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Fitz That Time Again: The Consolidated Rules Of 'Scandal'

Kerry Washington (Emmy nominee!) plays Olivia Pope on <em>Scandal</em>.
Danny Feld
Kerry Washington (Emmy nominee!) plays Olivia Pope on Scandal.

Scandal returns Thursday night on ABC after two seasons of delicious, ridiculous, addictive total nonsense that made it a pop-culture preoccupation. (OK, obsession. But hey, we can quit any time we want.)

Despite the completely bizarre romantic mythology that strains to create romantic longings in the audience based around the story of Olivia and Fitz (who is the most dumpable man on television, as previously established), and despite the fact that the show sometimes feels like one of those sanctimonious law-firm shows of the '90s if everyone in the firm was utterly corrupt, people still gather around their televisions for Scandal just as if it were a perfectly normal nighttime soap. And Twitter will confirm, if you let it, that this happens to be a show people actually tune in for and watch when it's on, like we did in the olden days.

If you want to catch up and jump in, as much as it might be fun to go back and watch the previous seasons, you don't really have to. Everything you actually need to know can be explained in a few simple rules.

Fitz is the worst. Okay, you know that already. But you should assume that everything Fitz does (he's the president, you see) has various ulterior motives, mostly relating to feeling sorry for himself. If Fitz donated a kidney, it would be for the tax deduction.

Olivia spends at least half of her time getting shopping and getting dressed. This is technically less of a rule and more of a truth. Olivia never wears anything that isn't impeccable and incredibly expensive. If Olivia were cleaning out the garage, she would — well, first of all she would die first, but second of all she would wear Calvin Klein overalls, a Donna Karan shirt, and a painter's hat by Marc Jacobs that cost $4,000. Olivia officially has a crisis management firm, but now she seems to ignore the idea of having clients and mostly just worry about cleaning up her own messes and those of her associates. This still brings in enough dough to keep her in duds fresh off the runway.

Mellie is presented as the most ruthless person, but she is also the most honest person. If you ask Olivia what she wants out of life, she'll say, "To be happy and help others and know real love." Then she will do something atrocious and self-serving. If you ask Fitz what he wants out of life, he'll say, "To be true to myself." Then he will act like a wad of garbage, meaning he will be arguably successful, but not on purpose. If you ask Mellie (Fitz's wife) what she wants out of life, she'll say, "To line up everyone who ever wronged me and expose them to a unique toxin that causes them to experience the flowering of their greatest emotional fear, at which point I will walk by them, laugh, and throw a drink in their faces." And then she will ... basically try to do that.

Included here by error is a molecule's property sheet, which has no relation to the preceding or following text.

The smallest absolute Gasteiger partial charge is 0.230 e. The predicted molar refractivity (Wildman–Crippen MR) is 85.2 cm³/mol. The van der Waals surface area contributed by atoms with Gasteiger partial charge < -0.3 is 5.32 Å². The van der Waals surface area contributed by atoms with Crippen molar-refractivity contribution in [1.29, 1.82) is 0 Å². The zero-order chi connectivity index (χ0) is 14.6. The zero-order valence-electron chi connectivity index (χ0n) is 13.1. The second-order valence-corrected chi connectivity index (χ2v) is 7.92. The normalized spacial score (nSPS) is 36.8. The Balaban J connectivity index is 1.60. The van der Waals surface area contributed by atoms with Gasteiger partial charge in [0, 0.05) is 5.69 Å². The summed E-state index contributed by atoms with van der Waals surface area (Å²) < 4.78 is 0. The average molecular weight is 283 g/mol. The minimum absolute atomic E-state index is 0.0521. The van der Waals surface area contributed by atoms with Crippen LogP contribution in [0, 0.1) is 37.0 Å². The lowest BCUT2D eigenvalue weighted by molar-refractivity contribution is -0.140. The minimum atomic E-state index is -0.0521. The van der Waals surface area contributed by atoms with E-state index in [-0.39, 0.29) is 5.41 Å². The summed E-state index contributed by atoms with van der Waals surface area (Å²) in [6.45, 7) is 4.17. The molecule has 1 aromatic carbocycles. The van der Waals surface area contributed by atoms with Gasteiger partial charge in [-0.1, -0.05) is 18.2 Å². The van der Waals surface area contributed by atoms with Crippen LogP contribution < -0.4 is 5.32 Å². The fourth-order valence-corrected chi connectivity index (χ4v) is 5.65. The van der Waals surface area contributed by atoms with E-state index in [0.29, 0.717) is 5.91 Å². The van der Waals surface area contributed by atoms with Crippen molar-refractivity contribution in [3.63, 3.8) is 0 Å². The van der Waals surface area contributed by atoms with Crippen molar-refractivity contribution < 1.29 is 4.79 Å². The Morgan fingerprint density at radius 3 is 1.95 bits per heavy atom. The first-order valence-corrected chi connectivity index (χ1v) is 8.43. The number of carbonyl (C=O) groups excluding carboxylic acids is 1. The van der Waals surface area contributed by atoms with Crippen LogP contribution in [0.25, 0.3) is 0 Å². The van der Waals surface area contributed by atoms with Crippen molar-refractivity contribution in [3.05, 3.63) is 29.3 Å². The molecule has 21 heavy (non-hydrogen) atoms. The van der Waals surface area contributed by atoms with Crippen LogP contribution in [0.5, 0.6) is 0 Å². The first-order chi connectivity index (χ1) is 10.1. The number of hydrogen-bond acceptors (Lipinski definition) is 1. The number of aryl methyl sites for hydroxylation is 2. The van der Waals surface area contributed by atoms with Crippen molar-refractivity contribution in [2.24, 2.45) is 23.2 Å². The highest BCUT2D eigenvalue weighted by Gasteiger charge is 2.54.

David Rosen once walked under a ladder while spilling salt and having a black cat cross his path. Rosen is the U.S. Attorney for D.C., and he is, in fact, a halfway decent person. This makes him exactly four times as decent as Olivia and eight times as decent as Fitz. (And 10 or 12 times as decent as Mellie, but far less awesome.) At the close of the second season, he seemed to have gotten a plot of his own to work, but that only means something more miserable is coming for him in the future, because he is simply not a lucky man.

He's in love with Olivia's associate Abby (the redhead), but their relationship is complicated, because she is rotten to the guts and he is a pretty decent guy, meaning that if they ever really made it work, she would eventually ruin his life by getting him involved in something nefarious, and he would inevitably be the one who was done in by whatever bad guys she got involved with. It's his fate. David Rosen: Decent But Doomed.

Cyrus knows how evil people should act, but they don't listen. Fitz's chief of staff had a literal heart attack trying to get Fitz and Olivia to wise up, take the romantic goofballery out of their planning, and act like proper villains. But nobody listens, so Cyrus is doomed to sit around complaining to his awesome husband (whom he's kinda corrupted also) about how bad everyone else is at wickedness. Cyrus sometimes seems kind of tough on people, like when he revealed to Olivia that her beloved Fitz killed an old lady, but you can really argue that if Fitz hadn't killed the old lady, Cyrus wouldn't have had that to use against him. Food for thought!

Everything is a shadowy figure's fault. Whenever you think anything on this show is going to take a turn for the better, somebody you've never seen before (or seen only a little) will glower at the camera knowingly. Tony Goldwyn encounters more shadowy figures on Scandal than he did when they dragged him away at the end of Ghost.

Fitz is the worst. Did I say that already?

Copyright 2021 NPR. To see more, visit https://www.npr.org.

Linda Holmes is a pop culture correspondent for NPR and the host of Pop Culture Happy Hour. She began her professional life as an attorney. In time, however, her affection for writing, popular culture, and the online universe eclipsed her legal ambitions. She shoved her law degree in the back of the closet, gave its living room space to DVD sets of The Wire, and never looked back.